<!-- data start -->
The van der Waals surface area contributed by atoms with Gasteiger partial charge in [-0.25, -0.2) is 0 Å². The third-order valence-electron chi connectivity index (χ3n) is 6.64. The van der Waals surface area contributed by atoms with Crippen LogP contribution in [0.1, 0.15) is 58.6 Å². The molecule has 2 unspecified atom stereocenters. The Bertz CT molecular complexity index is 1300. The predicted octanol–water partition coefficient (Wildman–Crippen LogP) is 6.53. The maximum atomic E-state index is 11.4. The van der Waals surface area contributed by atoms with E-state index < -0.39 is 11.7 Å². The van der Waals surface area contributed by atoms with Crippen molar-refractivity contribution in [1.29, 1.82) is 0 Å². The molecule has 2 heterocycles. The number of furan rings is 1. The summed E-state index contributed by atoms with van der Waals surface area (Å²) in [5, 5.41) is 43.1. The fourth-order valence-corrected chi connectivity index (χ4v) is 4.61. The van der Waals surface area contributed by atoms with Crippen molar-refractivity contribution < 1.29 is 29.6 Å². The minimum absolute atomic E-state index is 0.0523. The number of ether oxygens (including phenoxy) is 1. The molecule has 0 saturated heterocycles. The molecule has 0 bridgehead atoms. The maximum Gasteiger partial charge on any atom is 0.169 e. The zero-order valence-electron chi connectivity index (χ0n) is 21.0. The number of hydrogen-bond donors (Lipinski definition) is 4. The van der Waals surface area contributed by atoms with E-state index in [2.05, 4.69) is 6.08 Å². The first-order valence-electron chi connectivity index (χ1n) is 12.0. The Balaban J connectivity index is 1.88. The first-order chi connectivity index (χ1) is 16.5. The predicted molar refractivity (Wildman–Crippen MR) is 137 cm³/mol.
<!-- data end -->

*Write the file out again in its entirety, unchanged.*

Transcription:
The van der Waals surface area contributed by atoms with Gasteiger partial charge in [-0.25, -0.2) is 0 Å². The third-order valence-electron chi connectivity index (χ3n) is 6.64. The van der Waals surface area contributed by atoms with Crippen LogP contribution in [0.1, 0.15) is 58.6 Å². The molecule has 2 unspecified atom stereocenters. The Bertz CT molecular complexity index is 1300. The predicted octanol–water partition coefficient (Wildman–Crippen LogP) is 6.53. The maximum atomic E-state index is 11.4. The van der Waals surface area contributed by atoms with E-state index < -0.39 is 11.7 Å². The van der Waals surface area contributed by atoms with Crippen molar-refractivity contribution in [1.29, 1.82) is 0 Å². The molecule has 2 heterocycles. The number of furan rings is 1. The summed E-state index contributed by atoms with van der Waals surface area (Å²) in [5, 5.41) is 43.1. The fourth-order valence-corrected chi connectivity index (χ4v) is 4.61. The van der Waals surface area contributed by atoms with Crippen molar-refractivity contribution < 1.29 is 29.6 Å². The minimum absolute atomic E-state index is 0.0523. The number of ether oxygens (including phenoxy) is 1. The molecule has 0 saturated heterocycles. The molecule has 0 bridgehead atoms. The maximum Gasteiger partial charge on any atom is 0.169 e. The zero-order valence-electron chi connectivity index (χ0n) is 21.0. The number of hydrogen-bond donors (Lipinski definition) is 4. The van der Waals surface area contributed by atoms with E-state index in [2.05, 4.69) is 6.08 Å². The first-order valence-electron chi connectivity index (χ1n) is 12.0. The Balaban J connectivity index is 1.88. The first-order chi connectivity index (χ1) is 16.5. The predicted molar refractivity (Wildman–Crippen MR) is 137 cm³/mol.